Here is a good article about that

    Rest in peace.


  • Jurg says:

    He represented my “hope and faith” in humanity…almost like a life-line.

    This point you make really resonates with me:

    “We live in exciting times… and that excitement cuts both ways, good and bad. Scary and delightful.”

    I worry and struggle with where we’re headed as a society. And thinking of a guy like Steve among us – brought some peace and calm to my mind…it’s all gonna workout and be ok…

    I will “selfishly” miss him a lot. Maybe he represented hope to many folks and the sadness we feel could be our subconscious…

    Thanks John…

  • Orestes says:

    Hi! John,

    Great post about Steve Jobs as he really
    deserve it.Like you I didn´t know his death
    was going to affect me so much especially after knowing he was rejected at birth and later by the company he himself created.

    A great man that gave so much to improve the
    lives of millions of poeple around the world.

    He will be greatly missed but just hope he is
    enjoying what he deserve in a bette place by


  • Yes, Mark, he helped people, on a grand scale. It used to be that computers were for genius geeks, and mere mortals who wished to use them for creative purposes were sniffed at. Condescended to. What, draw on one? Make a book! Madness! Learn code, you dumb blonde. (I’m brunette.) Steve freed countless creatives, including entrepreneurs. Technology no longer a barrier to creativity, but a help to it! Long live that idea-l.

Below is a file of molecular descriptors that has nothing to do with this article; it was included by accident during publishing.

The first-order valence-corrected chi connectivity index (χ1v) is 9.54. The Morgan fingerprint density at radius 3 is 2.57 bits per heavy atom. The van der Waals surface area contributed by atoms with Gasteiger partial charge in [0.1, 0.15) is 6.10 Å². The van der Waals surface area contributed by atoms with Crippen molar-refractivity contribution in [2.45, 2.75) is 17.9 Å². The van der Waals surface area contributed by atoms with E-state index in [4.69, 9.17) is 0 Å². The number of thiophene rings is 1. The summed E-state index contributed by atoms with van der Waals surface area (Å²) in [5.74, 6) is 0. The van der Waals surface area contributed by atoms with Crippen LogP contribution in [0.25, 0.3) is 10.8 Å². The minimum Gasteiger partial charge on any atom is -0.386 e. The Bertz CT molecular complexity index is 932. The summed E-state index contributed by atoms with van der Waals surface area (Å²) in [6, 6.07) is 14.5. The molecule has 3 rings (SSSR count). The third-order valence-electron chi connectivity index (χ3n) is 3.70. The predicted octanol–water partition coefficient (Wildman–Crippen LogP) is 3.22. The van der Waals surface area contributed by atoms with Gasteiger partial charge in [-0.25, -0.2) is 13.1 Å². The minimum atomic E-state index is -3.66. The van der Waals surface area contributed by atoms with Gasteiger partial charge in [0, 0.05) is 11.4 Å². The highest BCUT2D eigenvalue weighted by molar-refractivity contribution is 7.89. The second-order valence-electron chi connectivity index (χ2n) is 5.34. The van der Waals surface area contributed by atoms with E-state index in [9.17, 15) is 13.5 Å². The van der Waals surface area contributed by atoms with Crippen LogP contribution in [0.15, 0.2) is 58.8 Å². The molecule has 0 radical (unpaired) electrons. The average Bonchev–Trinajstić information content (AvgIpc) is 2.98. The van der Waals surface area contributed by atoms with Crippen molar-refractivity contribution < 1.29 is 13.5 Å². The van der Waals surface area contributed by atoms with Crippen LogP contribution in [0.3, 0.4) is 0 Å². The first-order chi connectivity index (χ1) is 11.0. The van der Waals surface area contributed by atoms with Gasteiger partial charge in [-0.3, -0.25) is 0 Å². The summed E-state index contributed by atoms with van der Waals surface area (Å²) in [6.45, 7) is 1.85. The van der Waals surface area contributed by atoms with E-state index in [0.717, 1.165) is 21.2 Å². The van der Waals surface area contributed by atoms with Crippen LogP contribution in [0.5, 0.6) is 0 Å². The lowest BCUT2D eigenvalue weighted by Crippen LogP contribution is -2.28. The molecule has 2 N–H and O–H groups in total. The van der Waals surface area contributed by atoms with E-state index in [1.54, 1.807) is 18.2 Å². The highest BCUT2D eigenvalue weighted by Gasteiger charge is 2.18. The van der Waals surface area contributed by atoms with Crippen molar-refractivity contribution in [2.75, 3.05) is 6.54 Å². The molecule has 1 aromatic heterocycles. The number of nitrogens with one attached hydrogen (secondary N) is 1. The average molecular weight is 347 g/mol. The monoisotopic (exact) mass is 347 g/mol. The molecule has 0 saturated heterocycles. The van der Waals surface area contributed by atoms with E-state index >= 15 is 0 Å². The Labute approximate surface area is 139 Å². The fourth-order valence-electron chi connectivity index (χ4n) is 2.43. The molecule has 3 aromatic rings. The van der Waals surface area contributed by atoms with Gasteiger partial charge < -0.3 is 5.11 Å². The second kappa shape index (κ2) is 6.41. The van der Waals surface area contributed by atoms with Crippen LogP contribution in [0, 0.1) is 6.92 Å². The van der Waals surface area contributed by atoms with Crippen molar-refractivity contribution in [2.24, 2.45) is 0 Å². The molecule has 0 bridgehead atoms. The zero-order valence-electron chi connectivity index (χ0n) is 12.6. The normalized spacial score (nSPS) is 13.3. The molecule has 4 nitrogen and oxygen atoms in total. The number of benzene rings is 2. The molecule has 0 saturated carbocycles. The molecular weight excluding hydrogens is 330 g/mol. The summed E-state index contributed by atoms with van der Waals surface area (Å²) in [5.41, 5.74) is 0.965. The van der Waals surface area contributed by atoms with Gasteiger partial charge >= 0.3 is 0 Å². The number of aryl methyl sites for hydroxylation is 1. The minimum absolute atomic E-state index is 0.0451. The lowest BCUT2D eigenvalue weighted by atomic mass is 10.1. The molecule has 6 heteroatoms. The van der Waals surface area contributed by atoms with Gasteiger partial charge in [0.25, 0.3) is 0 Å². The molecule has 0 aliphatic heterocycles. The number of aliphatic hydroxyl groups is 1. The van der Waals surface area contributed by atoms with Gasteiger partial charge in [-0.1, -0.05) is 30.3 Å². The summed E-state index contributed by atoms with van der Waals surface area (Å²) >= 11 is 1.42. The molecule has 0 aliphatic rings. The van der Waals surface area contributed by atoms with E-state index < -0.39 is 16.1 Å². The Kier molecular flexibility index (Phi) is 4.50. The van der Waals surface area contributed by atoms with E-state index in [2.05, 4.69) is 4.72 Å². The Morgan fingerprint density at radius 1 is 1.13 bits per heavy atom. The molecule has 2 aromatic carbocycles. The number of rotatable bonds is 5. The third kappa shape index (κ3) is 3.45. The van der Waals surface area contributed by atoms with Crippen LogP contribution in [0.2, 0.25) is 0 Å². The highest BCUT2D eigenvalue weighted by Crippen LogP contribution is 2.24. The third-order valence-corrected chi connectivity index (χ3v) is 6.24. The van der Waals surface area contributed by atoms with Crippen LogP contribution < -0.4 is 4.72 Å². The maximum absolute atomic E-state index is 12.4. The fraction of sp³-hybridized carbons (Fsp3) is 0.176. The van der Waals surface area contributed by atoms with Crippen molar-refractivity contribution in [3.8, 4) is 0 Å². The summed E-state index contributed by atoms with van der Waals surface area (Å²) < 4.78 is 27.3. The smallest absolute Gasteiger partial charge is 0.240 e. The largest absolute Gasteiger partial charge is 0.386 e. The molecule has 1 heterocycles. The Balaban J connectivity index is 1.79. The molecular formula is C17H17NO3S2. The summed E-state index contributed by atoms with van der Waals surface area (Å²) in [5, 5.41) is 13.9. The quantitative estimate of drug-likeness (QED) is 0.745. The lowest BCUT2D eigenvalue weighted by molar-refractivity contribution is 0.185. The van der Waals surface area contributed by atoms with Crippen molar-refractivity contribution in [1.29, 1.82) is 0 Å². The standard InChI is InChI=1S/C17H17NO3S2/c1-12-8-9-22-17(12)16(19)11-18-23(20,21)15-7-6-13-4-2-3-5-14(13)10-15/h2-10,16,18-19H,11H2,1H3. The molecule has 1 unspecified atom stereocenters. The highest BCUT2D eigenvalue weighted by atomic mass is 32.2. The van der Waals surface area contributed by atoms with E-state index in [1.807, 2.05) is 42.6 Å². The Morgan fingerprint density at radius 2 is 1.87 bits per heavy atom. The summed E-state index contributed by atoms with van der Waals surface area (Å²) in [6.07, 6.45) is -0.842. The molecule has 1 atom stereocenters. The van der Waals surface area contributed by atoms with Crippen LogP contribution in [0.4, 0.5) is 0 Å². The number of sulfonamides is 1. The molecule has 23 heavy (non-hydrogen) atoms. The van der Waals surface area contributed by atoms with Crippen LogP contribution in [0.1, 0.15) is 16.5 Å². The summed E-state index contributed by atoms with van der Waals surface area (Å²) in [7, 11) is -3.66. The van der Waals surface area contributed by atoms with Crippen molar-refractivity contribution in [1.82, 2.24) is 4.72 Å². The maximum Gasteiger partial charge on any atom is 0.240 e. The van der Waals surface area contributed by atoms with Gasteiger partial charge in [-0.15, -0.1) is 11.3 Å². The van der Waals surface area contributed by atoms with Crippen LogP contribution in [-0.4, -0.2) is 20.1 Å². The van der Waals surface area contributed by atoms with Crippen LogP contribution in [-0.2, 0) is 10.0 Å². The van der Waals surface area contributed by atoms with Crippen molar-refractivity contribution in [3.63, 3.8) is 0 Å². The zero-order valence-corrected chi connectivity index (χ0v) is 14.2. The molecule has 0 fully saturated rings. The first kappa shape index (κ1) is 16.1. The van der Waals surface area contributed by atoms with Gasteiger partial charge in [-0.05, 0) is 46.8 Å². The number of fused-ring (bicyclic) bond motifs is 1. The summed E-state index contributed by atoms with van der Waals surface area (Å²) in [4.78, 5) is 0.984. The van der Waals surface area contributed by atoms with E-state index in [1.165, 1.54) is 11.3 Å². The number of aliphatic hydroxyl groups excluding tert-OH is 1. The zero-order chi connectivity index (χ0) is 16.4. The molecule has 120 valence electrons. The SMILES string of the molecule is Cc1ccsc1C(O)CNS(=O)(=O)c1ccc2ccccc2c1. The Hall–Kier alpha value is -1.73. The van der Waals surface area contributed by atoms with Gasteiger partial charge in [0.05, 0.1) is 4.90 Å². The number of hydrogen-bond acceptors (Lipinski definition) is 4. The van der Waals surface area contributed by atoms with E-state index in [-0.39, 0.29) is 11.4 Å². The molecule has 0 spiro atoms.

• Elisabeth Kuhn says:

    What a great article, John! Thanks so much for sharing it.

    As I was reading it, a thought popped into my head…

    I was in academia for a LOOOOONG time, and a bit of a slow adopter of new technologies, once I had learned how UNIX worked.

    Never was overly fond of PCs, what with constant updates and virus troubles (or updates of virus protection software) and so on.

    And I had to be dragged kicking and screaming into the wonderful world of e-learning.